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It's a judgement call. Here are some things that I think need to go into
making that judgment.
It has been my experience that it's a bad idea to be optimistic in
estimating how easily users will understand screen features. Murphy's Law
has never been repealed.
What's this "we" stuff? Were you part of the team that designed the
wizard? Can you personally vouch for it always working correctly? Has it
been subjected to intensive operational testing? In short, can you prove
that anyone - and I mean ANYONE - can use it correctly without
What happens if the wizard has features that are color-dependent, where a
color-blind user may have a problem?
On Thu, May 8, 2014 at 4:47 PM, Hannah Drake <hannah -at- formulatrix -dot- com> wrote:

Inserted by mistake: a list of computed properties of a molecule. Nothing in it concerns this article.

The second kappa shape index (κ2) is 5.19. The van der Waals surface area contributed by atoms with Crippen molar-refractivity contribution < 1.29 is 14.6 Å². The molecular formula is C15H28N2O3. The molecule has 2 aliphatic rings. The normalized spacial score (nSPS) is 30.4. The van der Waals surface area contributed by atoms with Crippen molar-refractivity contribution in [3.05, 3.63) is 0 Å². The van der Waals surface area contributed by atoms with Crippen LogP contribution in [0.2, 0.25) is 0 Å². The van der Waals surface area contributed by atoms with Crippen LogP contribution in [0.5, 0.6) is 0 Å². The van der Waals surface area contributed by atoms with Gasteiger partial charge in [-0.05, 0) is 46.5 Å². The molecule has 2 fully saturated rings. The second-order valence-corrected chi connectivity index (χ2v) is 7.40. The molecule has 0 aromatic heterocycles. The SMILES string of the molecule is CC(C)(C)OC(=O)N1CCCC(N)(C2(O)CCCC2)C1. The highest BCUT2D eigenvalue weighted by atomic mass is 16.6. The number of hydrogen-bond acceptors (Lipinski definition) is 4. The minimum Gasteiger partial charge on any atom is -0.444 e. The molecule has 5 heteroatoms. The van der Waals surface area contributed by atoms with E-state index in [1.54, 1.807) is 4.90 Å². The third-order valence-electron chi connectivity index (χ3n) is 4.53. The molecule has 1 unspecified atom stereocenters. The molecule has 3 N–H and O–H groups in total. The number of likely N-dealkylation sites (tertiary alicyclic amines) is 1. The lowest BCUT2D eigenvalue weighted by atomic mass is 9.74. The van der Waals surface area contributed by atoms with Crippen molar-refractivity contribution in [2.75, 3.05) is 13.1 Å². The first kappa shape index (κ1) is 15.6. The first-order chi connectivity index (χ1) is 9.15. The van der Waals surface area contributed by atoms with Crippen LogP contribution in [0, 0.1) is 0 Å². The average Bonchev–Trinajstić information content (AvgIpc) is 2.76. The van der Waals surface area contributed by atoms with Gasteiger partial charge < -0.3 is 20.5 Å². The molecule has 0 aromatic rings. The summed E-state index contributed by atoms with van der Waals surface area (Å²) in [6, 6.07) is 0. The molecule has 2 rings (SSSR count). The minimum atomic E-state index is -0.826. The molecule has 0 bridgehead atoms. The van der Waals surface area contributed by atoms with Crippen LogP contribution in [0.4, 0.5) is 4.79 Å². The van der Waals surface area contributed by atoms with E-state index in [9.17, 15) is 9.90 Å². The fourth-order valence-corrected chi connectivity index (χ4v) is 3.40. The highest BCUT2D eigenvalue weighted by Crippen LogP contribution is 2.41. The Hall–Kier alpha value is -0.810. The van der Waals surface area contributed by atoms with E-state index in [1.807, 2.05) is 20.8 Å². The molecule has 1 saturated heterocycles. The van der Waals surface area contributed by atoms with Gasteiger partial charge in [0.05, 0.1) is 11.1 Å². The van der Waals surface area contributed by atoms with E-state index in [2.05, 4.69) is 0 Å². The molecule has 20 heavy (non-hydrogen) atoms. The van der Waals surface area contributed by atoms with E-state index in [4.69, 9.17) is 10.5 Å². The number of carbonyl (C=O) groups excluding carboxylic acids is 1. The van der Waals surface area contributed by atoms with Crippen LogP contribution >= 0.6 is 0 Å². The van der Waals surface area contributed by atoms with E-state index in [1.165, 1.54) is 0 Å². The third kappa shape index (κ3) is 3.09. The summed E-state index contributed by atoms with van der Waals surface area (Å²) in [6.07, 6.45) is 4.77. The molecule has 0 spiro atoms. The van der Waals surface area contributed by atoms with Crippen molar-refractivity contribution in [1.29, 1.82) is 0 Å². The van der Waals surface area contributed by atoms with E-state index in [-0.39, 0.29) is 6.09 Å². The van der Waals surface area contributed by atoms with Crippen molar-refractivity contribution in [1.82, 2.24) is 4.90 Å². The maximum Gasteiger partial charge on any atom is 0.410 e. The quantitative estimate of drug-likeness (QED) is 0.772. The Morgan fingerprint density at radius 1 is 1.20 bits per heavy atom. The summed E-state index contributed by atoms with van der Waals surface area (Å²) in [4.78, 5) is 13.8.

> Hey all,
> We are releasing a new wizard that walks a user through a process. The
> other person thinks the wizard should be documented for the users. My
> argument is it's redundant, because the wizard explains exactly what it is
> IN the wizard itself (I know because I wrote the text and helped design the
> wizard). I also pointed out that if we have to document the wizard, we
> failed at creating a useful wizard.
> The only place we currently mention the wizard in documentation is in a
> topic that talks about the various ribbon menus and what you can do on each
> ribbon, when we say: this button launches the such-and-such wizard.
> Thoughts? Am I wrong here?
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Doc-To-Help 2014 v1 now available. SharePoint 2013 support, NetHelp enhancements, and more. Read all about it.